Saturday, November 10, 2012

Writer's Block

I have been asked over the past few days how to overcome writer’s block. Some people have great ideas and never seem to translate them into story form. Others are excited about their story and can’t wait to write the next scene. Then after the scene they’ve been waiting for...they get stuck.

Do Not Panic

No matter how excited you are about your story, there will come a time when you aren’t sure what comes next. It is all right. It happens to all of us. This roadblock does not mean your story will die. It is a problem, but one that can be solved.

While some of my suggestions will not apply to all writers, this is definitely one that applies to everyone – don’t panic!

Take a Break

Yes, we are in a race, and time matters. But sometimes breaks can clear your head. Walk outside. Acknowledge the other people in your house. Do some chores. Feed your neglected pets. Watch a TV show. Try to relax. You are not at the end of the road. You have not failed. You have not abandoned your story. You are taking a break. Breaks are good.

No matter what type of writer you are, breaks will help!


If taking a break doesn’t help you, try rereading what you’ve written. To me, it helps to read the scene I just penned to figure out where I’m going next. I might get stuck because I just wrote something that doesn’t mesh with the rest and my brain is going nuts. Or it might help me remember where I need to go next. Or I left a clue that I forgot about in that last scene.

Now, remember that all writers are different. If you can’t reread without fixing everything, and you know that you’ll never move forward if you go back and reread, then skip this step.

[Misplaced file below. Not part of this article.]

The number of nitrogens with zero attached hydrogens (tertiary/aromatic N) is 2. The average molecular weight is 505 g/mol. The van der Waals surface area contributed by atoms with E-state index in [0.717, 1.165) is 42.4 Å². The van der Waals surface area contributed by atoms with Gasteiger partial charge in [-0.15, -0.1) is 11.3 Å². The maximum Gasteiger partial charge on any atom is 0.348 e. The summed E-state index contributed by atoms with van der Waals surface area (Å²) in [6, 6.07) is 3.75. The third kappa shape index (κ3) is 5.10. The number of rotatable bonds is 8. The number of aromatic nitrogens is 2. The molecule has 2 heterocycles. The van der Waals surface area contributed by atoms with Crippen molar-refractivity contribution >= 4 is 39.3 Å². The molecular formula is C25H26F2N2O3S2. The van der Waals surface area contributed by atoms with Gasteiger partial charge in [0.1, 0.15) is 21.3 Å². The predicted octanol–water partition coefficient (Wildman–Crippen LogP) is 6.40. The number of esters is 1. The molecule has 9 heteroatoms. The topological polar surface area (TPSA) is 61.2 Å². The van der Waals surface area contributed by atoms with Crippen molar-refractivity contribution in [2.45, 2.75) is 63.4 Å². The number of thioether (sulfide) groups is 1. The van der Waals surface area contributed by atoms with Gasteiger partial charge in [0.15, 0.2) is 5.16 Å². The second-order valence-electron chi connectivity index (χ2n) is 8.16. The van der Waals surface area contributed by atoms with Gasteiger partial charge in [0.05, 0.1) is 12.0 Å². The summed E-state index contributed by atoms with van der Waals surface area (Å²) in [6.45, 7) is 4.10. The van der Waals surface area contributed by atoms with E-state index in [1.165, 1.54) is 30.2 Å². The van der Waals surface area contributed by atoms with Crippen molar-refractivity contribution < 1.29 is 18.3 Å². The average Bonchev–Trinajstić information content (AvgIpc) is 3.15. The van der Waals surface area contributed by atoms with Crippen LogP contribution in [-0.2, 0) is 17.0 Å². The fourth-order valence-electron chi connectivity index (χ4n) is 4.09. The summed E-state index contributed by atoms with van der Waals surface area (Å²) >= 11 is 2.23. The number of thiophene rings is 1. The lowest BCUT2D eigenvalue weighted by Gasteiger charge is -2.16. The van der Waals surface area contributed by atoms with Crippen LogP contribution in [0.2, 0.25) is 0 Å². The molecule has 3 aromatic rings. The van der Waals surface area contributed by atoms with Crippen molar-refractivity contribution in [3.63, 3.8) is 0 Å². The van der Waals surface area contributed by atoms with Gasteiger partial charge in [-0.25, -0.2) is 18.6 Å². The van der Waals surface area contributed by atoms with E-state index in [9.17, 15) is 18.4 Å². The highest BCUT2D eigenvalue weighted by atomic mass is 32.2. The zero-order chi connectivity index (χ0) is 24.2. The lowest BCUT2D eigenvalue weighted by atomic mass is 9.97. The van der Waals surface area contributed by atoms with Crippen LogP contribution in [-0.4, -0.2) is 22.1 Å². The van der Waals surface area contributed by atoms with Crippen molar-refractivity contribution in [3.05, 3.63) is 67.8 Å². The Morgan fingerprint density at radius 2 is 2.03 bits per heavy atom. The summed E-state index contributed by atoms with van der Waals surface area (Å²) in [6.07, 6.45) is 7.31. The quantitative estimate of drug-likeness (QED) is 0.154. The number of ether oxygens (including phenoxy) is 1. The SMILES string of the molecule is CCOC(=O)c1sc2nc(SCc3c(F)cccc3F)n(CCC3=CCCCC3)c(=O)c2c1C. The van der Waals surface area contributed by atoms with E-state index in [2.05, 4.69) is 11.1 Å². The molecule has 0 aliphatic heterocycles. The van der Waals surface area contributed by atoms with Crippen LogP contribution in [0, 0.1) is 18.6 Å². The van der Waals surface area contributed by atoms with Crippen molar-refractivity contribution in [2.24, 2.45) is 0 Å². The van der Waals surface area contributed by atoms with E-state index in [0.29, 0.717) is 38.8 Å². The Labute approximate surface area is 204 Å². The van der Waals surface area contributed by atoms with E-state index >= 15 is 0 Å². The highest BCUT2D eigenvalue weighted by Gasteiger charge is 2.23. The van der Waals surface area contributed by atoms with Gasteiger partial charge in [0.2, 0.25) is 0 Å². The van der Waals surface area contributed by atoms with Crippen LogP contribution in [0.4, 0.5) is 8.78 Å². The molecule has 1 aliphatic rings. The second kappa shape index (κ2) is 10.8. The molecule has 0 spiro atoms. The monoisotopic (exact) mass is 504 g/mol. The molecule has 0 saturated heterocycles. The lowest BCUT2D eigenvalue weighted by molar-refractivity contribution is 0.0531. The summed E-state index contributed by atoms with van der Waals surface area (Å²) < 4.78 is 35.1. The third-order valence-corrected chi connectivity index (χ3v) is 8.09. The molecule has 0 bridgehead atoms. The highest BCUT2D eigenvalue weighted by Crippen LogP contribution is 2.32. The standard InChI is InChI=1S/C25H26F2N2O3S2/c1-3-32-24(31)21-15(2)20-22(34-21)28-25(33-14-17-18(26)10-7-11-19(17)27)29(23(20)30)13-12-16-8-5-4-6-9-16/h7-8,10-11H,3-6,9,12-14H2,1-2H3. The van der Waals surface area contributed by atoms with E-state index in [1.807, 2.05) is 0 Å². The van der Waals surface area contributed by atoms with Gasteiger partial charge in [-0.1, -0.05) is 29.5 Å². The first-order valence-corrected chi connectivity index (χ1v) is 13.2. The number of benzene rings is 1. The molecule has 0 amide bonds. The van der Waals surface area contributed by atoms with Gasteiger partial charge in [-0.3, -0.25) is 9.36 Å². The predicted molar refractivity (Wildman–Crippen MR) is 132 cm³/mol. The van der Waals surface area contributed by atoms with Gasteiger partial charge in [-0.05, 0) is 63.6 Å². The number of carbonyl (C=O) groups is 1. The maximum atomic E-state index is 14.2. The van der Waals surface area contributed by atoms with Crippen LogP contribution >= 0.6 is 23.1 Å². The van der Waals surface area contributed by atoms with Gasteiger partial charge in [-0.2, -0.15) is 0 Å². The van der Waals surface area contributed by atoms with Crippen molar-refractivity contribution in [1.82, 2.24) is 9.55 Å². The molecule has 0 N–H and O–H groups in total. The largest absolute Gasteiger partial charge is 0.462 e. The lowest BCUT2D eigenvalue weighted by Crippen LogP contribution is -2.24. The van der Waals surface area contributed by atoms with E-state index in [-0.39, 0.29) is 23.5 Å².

Skip a Scene

I’m the type of person that has to write things chronologically. I have seen this suggestion many times, and I will repeat it here. Though personally I cannot do that, it helps others. Some people suggest skipping around and writing the exciting parts when you get bored or stuck. I think the theory is that it helps you get in the zone again, then you can go back and figure out what you’re missing.

If you cannot do this step, then ignore it.

Make a Note

This is another suggestion I’ve never been able to implement. But in trying these things, you will eventually find what works for you – which is what we’re aiming for.

Say you’ve planned out your story, and you know that Sally and Johnny will talk about Important Plot Point C after entering the alien building. But you aren’t sure what that alien building looks like, and you aren’t sure what to call this building, this alien race or even if it should be different.

Or maybe you’re stuck because you’re not sure how to transition from this conversation into Important Plot Point C. Try making a note and moving on. Weird alien building description here. It’s green.

See if jumping past what is tripping you up will help.

Reward Yourself

Set out a treat for yourself, perhaps your favorite snack or beverage. But you cannot partake of your treat until you reach X amount of words. I’ve heard of people who eat one M&M every 50 words. Having a tangible reward in front of you may help you move on.


“But I can’t!” you object. “I don’t know what to write!”

Did I mention that writing doesn’t exactly work logically? Sometimes all you need to do when you don’t know what to do is to start writing. Whether or not you like what you’re writing, the difficult parts or the places you are unsure of generally do not last for long. You can always go back and fix things. Just write something down. You know Johnny is down in the dumps and you aren’t exactly sure why. Or you don’t want to be depressed today. It’s okay. Just write something.

See if writing half a page helps. If not, take another break.

Take the Day Off

The time will come when you race to the finish line and type until you are exhausted. But if you need time away from your story to deal with real life or contemplate what happens next, do it.

Know that you can always come back to your story. The time apart will do you good, most likely. And while you can theoretically take a break for weeks or months, then come back and finish your story, that is not what I recommend. I’m talking about finishing your story for this NaNo, not the next one.

Did I Forget Anything?

If you’ve found something that helps you get past writer’s block, then feel free to share it!

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